Please use this identifier to cite or link to this item: http://hdl.handle.net/1893/22906
Appears in Collections:Faculty of Health Sciences and Sport Journal Articles
Peer Review Status: Refereed
Title: The Hippo signal transduction network for exercise physiologists
Authors: Gabriel, Brendan M
Hamilton, David Lee
Tremblay, Annie M
Wackerhage, Henning
Contact Email: d.l.hamilton@stir.ac.uk
Keywords: Exercise
Hippo
Hypertrophy
Skeletal Muscle
Yap
Issue Date: 15-May-2016
Publisher: American Physiological Society
Citation: Gabriel BM, Hamilton DL, Tremblay AM & Wackerhage H (2016) The Hippo signal transduction network for exercise physiologists, Journal of Applied Physiology, 120 (10), pp. 1105-1117.
Abstract: The ubiquitous transcriptional co-activators Yap (gene symbol Yap1) and Taz (gene symbol Wwtr1) regulate gene expression mainly by co-activating the Tead transcription factors. Yap and Taz lie at the centre of the Hippo signalling network and are not only regulated by the Hippo kinase cassette itself but also by a plethora of exercise-associated signals and signalling modules. These include mechanotransduction, the AKT-mTORC1 network, SMAD transcription factors, hypoxia, glucose, AMPK, adrenaline/epinephrine and angiotensin II through G protein-coupled receptors, and interleukin 6 (Il-6). Consequently exercise should alter Hippo signalling in several organs to mediate at least some aspects of organ-specific adaptations to exercise. Consistent with this idea Tead1 over expression in muscle fibres has been shown to promote a fast-to-slow fibre type switch whereas Yap in muscle fibres and cardiomyocytes promotes skeletal muscle and cardiac hypertrophy, respectively. Finally TEAD1, YAP1, VGLL2, VGLL3 and VGLL4 have all been linked in genome wide-association studies to body height, a key factor in sports.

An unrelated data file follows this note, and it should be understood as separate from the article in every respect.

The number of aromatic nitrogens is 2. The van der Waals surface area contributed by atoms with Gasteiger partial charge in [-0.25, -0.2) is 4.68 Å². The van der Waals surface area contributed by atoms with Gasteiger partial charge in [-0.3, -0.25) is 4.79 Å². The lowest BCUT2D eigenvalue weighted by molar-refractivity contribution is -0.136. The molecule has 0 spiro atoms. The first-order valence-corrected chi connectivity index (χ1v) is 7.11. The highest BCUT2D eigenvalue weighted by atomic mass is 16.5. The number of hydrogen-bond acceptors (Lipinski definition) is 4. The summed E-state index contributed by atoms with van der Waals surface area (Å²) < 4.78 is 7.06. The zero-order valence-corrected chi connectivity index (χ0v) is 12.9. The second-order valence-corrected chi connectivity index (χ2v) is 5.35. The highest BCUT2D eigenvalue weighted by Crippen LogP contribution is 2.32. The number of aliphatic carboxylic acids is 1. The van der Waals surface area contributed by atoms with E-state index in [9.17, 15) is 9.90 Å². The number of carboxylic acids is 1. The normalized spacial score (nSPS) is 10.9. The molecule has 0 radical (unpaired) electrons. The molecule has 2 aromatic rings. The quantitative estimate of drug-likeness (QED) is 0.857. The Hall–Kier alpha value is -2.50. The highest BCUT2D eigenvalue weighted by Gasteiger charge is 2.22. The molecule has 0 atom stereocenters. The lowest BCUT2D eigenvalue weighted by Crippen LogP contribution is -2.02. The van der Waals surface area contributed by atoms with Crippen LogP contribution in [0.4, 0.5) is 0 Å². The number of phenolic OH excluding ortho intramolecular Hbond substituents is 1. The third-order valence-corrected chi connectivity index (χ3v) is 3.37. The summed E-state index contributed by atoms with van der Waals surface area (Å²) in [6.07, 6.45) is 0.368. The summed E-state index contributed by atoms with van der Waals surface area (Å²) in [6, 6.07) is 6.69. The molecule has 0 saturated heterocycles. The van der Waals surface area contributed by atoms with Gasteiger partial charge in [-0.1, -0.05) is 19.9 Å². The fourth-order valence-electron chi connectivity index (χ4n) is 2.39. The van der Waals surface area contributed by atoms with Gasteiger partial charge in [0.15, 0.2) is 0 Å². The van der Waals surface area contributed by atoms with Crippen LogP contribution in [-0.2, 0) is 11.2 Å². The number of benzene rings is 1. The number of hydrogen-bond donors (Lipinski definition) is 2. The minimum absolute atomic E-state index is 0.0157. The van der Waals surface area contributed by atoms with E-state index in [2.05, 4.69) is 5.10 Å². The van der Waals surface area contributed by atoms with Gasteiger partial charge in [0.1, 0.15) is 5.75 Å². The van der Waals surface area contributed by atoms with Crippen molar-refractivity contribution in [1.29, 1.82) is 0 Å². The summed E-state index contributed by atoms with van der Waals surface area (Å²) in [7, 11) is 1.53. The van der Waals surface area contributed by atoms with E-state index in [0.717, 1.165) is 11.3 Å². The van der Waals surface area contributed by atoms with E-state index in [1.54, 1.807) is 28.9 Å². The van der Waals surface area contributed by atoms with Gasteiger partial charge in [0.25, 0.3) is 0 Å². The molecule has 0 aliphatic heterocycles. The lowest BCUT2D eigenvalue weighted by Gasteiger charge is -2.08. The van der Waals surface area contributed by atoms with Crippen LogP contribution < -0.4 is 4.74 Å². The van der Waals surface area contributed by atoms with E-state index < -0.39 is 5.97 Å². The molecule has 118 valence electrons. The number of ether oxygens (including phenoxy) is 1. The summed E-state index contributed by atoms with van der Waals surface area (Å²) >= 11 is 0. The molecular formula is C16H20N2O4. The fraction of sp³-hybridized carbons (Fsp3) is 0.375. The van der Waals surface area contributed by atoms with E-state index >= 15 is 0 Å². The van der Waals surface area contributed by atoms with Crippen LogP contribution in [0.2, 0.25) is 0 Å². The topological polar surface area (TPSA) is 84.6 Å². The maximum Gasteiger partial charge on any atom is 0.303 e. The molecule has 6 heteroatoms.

Type: Journal Article
URI: http://hdl.handle.net/1893/22906
DOI Link: http://dx.doi.org/10.1152/japplphysiol.01076.2015
Rights: Author's Accepted Manuscript: This item has been embargoed for a period. During the embargo please use the Request a Copy feature at the foot of the Repository record to request a copy directly from the author. You can only request a copy if you wish to use this work for your own research or private study. Publisher policy allows this work to be made available in this repository. Published in Journal of Applied Physiology by American Physiological Society. The original publication is available at: http://dx.doi.org/10.1152/japplphysiol.01076.2015
Publisher version: The publisher does not allow this work to be made publicly available in this Repository. Please use the Request a Copy feature at the foot of the Repository record to request a copy directly from the author. You can only request a copy if you wish to use this work for your own research or private study.
Affiliation: University of Aberdeen
Sport
Harvard University
University of Aberdeen

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